Jack Park, a leading Ohio State football historian, checks in each week during the college football season with a retrospective about the Buckeyes.

Ohio State will entertain Army Saturday afternoon with a rare 4:30 p.m. kickoff at Ohio Stadium. This will be the very first meeting between the Buckeyes and the Black Knights of the Hudson.

Army football was at its strongest between 1941 and 1958 under the leadership of head coach Earl “Red” Blaik, who grew up in Dayton, Ohio, and graduated from Dayton Steele High School in 1914. He graduated from Miami (Ohio) in 1918, where he lettered in three sports. With World War I raging, Blaik won an appointment to West Point where he played football for the Black Knights and graduated in 1920.

After spending approximately 10 years working for his father’s home building business in Dayton, Blaik accepted an offer to became head football coach at Dartmouth College in 1934. He immediately changed the culture of the Dartmouth program from a “spirit of good fellowship with an emphasis clearly on having fun to discipline, sacrifice, subordination.” Under Blaik the Green Wave became an Ivy League power with a seven-year record of 45-15-4 through 1940.

In 1941 he returned to West Point as head coach of the struggling Army football program. The turnaround started immediately. Blaik guided Army through the 1958 season with an 18-year record of 121-33-10. Six of his teams were undefeated, and his 1944, 1945 and 1946 squads captured consecutive national titles. Blaik never had a losing season at West Point. Blaik was very stern and disciplined, and was nicknamed “The Colonel” by his players.

With a record of 9-0, Ohio State placed second to Army in the final Associated Press poll of 1944. That season quarterback Les Horvath became the Buckeyes’ first Heisman Trophy winner. Placing second and third that season were Army’s Glenn Davis (halfback) and Doc Blanchard (fullback), respectively. Blanchard would win the Heisman Trophy in 1945 and Davis repeated the honor in 1946. Blanchard was a powerful runner and Davis had great speed – together they were admirably known as “Mr. Inside” and “Mr. Outside.”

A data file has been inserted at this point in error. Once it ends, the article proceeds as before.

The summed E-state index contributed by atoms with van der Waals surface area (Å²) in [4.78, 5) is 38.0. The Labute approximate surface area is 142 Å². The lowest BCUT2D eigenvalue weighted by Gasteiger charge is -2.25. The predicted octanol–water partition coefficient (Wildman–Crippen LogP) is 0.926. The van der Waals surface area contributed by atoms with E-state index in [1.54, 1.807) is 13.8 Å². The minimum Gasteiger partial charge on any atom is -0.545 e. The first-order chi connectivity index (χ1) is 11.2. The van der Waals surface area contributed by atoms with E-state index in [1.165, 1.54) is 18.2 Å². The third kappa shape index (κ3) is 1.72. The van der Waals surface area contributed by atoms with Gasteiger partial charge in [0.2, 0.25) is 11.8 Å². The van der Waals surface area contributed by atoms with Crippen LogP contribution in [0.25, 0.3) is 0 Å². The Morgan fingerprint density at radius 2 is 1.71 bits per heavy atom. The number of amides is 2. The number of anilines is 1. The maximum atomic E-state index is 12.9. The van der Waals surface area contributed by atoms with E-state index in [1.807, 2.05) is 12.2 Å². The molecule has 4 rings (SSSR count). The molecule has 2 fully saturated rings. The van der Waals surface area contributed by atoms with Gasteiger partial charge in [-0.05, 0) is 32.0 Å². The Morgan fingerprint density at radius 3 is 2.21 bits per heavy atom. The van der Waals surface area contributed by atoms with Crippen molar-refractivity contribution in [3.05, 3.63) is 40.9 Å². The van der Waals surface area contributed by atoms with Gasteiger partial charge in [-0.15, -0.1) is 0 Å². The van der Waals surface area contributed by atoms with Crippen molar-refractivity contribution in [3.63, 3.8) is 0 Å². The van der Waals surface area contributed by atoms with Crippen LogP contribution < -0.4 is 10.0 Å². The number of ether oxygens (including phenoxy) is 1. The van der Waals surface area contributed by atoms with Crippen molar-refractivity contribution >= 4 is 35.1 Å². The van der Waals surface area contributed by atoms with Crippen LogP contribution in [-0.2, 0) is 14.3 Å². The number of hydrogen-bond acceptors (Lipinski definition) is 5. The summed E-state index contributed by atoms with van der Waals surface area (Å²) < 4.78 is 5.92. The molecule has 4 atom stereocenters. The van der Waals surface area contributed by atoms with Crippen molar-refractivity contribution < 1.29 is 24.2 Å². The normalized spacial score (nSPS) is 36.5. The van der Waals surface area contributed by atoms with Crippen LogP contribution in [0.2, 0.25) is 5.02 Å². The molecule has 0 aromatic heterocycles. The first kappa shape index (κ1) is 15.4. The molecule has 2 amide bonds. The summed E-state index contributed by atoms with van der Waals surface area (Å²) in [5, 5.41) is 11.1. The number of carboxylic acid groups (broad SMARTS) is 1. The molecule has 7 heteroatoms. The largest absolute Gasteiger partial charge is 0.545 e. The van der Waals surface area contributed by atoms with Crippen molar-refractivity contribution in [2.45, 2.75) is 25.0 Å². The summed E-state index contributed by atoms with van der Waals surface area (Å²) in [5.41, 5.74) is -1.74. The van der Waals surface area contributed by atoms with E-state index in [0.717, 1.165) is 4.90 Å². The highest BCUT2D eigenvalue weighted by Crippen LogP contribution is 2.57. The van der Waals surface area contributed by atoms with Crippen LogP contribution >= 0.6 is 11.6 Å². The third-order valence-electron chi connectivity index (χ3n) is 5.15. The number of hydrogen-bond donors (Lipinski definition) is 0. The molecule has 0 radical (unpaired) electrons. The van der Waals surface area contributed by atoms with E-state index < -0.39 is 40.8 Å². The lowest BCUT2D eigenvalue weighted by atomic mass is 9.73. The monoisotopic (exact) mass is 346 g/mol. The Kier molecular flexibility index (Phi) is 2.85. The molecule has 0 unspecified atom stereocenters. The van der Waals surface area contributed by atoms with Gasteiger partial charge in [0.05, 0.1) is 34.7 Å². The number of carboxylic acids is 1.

Blaik coached a third Heisman Trophy winner in 1958 - halfback Pete Dawkins who led the Black Knights to a record of 8-0-1. Army finished third in that season’s final Associated Press poll.

Michigan and Army often played during the Blaik years. He became the first college coach to direct his team to victories the first five times his teams faced the Wolverines. Urban Meyer has equaled that record with five straight wins over Michigan during his first five seasons at Ohio State from 2012 through 2016. Meyer will have an opportunity to establish a record six triumphs when Ohio State plays at Michigan on November 25.

Blaik also went through a very trying period at West Point that became known as the “cheating scandal.” In August of 1951, 90 cadets were expelled for breaking the academy’s “honor code.” Examination questions were often provided to selected cadets ahead of the tests. Thirty-seven of the 90 disqualified cadets were football players including quarterback Bob Blaik, the coach’s son.

No fewer than 20 of Blaik’s assistant coaches became head coaches, either in the college or professional ranks. Some of the more prominent included Paul Dietzel at LSU and Murray Warmath at Minnesota, who each won national championships. Sid Gillman, the developer of football’s long passing game, led the San Diego Chargers to an American Football League title.

The Blaik assistant that had the greatest success as a head coach was Vince Lombardi, who directed the Green Bay Packers to five National Football League titles and victories in the first two Super Bowls.

Ohio State’s Woody Hayes and Blaik became very close friends during and after their coaching careers. Their mutual love and respect for the United States military was a key element that helped extend their closeness and respect for each other.